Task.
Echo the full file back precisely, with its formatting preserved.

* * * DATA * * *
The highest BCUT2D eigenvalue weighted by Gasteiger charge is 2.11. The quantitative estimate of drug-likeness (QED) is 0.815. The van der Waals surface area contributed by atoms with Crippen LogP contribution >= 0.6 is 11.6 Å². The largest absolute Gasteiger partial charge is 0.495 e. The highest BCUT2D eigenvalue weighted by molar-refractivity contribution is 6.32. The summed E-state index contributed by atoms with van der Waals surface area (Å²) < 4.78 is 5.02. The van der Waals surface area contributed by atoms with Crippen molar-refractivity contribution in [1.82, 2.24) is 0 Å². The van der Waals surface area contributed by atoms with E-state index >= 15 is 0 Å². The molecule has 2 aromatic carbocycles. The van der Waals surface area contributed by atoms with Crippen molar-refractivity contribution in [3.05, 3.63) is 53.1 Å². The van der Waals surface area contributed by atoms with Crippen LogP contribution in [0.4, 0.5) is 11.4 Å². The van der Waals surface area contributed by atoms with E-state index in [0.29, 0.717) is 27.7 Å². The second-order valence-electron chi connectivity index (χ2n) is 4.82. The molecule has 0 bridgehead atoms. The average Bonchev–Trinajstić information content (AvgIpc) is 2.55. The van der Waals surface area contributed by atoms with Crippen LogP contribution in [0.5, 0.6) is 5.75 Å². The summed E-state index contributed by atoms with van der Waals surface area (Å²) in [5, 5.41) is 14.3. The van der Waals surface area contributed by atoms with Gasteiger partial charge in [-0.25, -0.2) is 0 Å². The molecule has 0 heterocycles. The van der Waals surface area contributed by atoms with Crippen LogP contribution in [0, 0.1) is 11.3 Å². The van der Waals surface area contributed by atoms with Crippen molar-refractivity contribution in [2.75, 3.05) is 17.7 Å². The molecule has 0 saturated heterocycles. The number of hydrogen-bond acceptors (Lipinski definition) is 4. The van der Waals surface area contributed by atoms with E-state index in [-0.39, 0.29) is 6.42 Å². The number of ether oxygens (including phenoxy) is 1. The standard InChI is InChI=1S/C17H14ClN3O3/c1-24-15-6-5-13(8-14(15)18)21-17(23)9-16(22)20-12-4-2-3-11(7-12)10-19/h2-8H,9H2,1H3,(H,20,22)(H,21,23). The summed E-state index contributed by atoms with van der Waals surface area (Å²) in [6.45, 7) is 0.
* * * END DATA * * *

The highest BCUT2D eigenvalue weighted by Gasteiger charge is 2.11. The quantitative estimate of drug-likeness (QED) is 0.815. The van der Waals surface area contributed by atoms with Crippen LogP contribution >= 0.6 is 11.6 Å². The largest absolute Gasteiger partial charge is 0.495 e. The highest BCUT2D eigenvalue weighted by molar-refractivity contribution is 6.32. The summed E-state index contributed by atoms with van der Waals surface area (Å²) < 4.78 is 5.02. The van der Waals surface area contributed by atoms with Crippen molar-refractivity contribution in [1.82, 2.24) is 0 Å². The van der Waals surface area contributed by atoms with E-state index >= 15 is 0 Å². The molecule has 2 aromatic carbocycles. The van der Waals surface area contributed by atoms with Crippen molar-refractivity contribution in [3.05, 3.63) is 53.1 Å². The van der Waals surface area contributed by atoms with Crippen LogP contribution in [0.4, 0.5) is 11.4 Å². The van der Waals surface area contributed by atoms with E-state index in [0.29, 0.717) is 27.7 Å². The second-order valence-electron chi connectivity index (χ2n) is 4.82. The molecule has 0 bridgehead atoms. The average Bonchev–Trinajstić information content (AvgIpc) is 2.55. The van der Waals surface area contributed by atoms with Crippen LogP contribution in [0.5, 0.6) is 5.75 Å². The summed E-state index contributed by atoms with van der Waals surface area (Å²) in [5, 5.41) is 14.3. The van der Waals surface area contributed by atoms with Gasteiger partial charge in [-0.25, -0.2) is 0 Å². The molecule has 0 heterocycles. The van der Waals surface area contributed by atoms with Crippen LogP contribution in [0, 0.1) is 11.3 Å². The van der Waals surface area contributed by atoms with Crippen molar-refractivity contribution in [2.75, 3.05) is 17.7 Å². The molecule has 0 saturated heterocycles. The number of hydrogen-bond acceptors (Lipinski definition) is 4. The van der Waals surface area contributed by atoms with E-state index in [-0.39, 0.29) is 6.42 Å². The number of ether oxygens (including phenoxy) is 1. The standard InChI is InChI=1S/C17H14ClN3O3/c1-24-15-6-5-13(8-14(15)18)21-17(23)9-16(22)20-12-4-2-3-11(7-12)10-19/h2-8H,9H2,1H3,(H,20,22)(H,21,23). The summed E-state index contributed by atoms with van der Waals surface area (Å²) in [6.45, 7) is 0.